Will we ever know who’s watching whom in a zoo? Ever since I saw the movie ‘Zoo‘ by Dutch film maker Bert Haanstra many years ago, I cannot escape the feeling that we’re just as entertaining for those animals as they are for us.
In the 1961 movie, Haanstra put hidden cameras in the animal cages of Amsterdam’s Artis zoo and filmed the interaction between animals and humans with the human visitors pulling faces and generally being silly on the other side of the bars. If there was ever any doubt that we stem from monkeys, the movie does away with it.
It is with this in mind that I visited the Bronx Zoo with my kids a while back. Since 1961, zoos have put more space between people and animals and I’m not even sure to what extent the animals behind the modern glass walls can observe us. Doesn’t matter. I still feel that gorilla is watching me as much as I am watching it.
But I got a camera and a long telelens. Ah!
That long telelens in this case was the Olympus ED 75-300mm f/4.8-6.7 II, the equivalent in full frame of a 150-600mm. That’s quite some reach. The thing was mounted on an Olympus OM-D E-M1 mirrorless camera. All in all, a relatively small and light package considering the reach it provided.
I’d only consider shooting in a zoo with a telelens. It’s the only way to isolate the animals from their surroundings, which even in a modern zoo with relatively large spaces for the animals to roam still abound with signs that this is not their natural habitat.
As ever in a zoo, the challenges are manifold:
- other people in the background or in your way;
- fences that you need to shoot through;
- reflections or dirty handprints and smears on glass;
- animals moving fast in unpredictable ways;
- a lack of light in some environments.
So, how did it go?
We went on a weekday and entered the zoo from the Asia parking lot, which is smaller than the main lot so you go through the zoo with less of a crowd. That means the number of people that got in the way was relatively limited.
The Bronx Zoo doesn’t have many fences in front of its exhibits anymore. Most animals roam in larger areas and are often behind glass instead of fences. Where there are fences with small grids, I opened up my lens, got as close as possible to the fence and hoped the outline of the fence would disappear in the unfocused area of the image. This worked well, generally.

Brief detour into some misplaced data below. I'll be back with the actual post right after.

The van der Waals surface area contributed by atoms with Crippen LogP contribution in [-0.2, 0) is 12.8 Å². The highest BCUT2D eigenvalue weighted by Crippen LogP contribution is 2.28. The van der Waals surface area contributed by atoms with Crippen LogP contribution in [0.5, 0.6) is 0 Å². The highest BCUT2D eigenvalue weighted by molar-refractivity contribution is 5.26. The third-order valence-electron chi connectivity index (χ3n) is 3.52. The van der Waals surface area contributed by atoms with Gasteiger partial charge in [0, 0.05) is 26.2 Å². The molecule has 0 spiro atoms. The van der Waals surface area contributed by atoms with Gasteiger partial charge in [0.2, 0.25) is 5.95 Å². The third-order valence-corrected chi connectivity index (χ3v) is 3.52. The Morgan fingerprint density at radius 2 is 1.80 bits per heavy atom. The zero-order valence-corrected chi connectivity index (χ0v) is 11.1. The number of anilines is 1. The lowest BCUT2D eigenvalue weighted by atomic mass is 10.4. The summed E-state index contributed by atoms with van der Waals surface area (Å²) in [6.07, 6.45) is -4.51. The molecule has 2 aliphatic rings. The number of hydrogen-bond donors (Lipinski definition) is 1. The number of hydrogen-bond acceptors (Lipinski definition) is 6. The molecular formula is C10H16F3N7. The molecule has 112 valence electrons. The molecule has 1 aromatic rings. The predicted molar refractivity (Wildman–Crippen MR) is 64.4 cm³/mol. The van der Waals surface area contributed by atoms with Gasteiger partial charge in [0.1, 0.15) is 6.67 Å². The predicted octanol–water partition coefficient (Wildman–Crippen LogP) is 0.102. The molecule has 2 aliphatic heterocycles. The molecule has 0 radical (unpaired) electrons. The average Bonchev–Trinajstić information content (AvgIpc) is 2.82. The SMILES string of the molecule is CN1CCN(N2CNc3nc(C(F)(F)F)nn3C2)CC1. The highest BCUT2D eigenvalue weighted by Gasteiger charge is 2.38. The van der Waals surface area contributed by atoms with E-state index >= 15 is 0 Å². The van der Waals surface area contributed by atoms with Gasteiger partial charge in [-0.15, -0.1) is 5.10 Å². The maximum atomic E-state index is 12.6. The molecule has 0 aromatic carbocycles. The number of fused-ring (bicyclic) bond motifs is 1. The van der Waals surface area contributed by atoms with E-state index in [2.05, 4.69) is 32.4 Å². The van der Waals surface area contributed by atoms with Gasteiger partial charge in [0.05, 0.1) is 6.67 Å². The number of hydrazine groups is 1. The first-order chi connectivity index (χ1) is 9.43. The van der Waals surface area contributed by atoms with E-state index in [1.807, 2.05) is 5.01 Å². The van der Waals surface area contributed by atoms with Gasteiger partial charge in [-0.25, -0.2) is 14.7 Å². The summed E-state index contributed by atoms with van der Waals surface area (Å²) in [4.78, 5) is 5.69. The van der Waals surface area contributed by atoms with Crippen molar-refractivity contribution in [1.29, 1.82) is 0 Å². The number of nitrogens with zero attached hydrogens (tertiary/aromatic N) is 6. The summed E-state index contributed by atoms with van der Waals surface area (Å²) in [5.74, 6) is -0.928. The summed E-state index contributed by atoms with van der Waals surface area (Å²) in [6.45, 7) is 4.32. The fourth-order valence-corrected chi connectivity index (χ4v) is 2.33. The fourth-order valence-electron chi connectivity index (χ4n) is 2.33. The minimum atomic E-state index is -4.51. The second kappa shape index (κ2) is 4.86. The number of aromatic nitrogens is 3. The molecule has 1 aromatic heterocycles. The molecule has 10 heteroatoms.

With glass, the challenge is mostly the reflections of yourself and the people around you showing up. To what extent this is a problem depends on how dark the area is that you’re standing in, what colors people are wearing and how close you can get your camera to the glass. I don’t shoot when I can’t prevent the reflections, because the photo becomes worthless. I use my lens hood to get the lens right up to the glass and thus block the reflections. The glass still might lower the contrast of the scene, but you can boost that again in post-processing.
Some animals will barely move. Others will move like crazy. I have no experience shooting wildlife, so trying to deal with fast-moving animals wasn’t successful. I also don’t think the camera with this lens could have kept up, especially not behind fences or glass and with the animals often half-hidden by branches and bushes that challenge consistent autofocus. I did shoot a lot in bursts, but I do have a lot of images that weren’t correctly focused.
Many exhibits are relatively dark, so you’re shooting at pretty high ISOs with a long lens. The E-M1 has excellent in-body stabilization, but you still need fast shutter speeds to deal with the animal movements. This again is a challenge to get images that are tack sharp and noise free. Actually, noise is probably the only reason I’d choose a full-frame camera over this Olympus setup. The smaller sensor does show noise at lower ISOs than a full-frame sensor would. At the same time, I doubt I would carry a 600mm lens to the zoo.
Still, this lens isn’t totally up to snuff. Image quality gets dicey close to 300mm, so you want to stay a bit shorter than that. And, of course, with the maximum apertures being f/4.8-6.7, you always need quite a bit of light. The upcoming Olympus 300mm f/4 PRO lens will probably solve these issues, but at a price that might well prevent me from buying it.
At 300mm – lacking that touch of sharpness
I did see a few photographers with their Canon DSLRs and 100-400mm zooms. That’s what I used last time, some years ago, to shoot in the Bronx Zoo and it was heavy, bulky and I got home with fewer good images than I did this time.
So, in the end, I would recommend the Olympus combo for shooting in a zoo. The range is phenomenal, the image quality often excellent and it’s no trouble carrying this package all day.
This is one of a series of ‘Wanderings’ postings about photographing in various locations. Please feel free to add your own experiences in the comments.
You can buy the Olympus 75-300mm II lens at B&H or Amazon (affiliate links):
Some more images: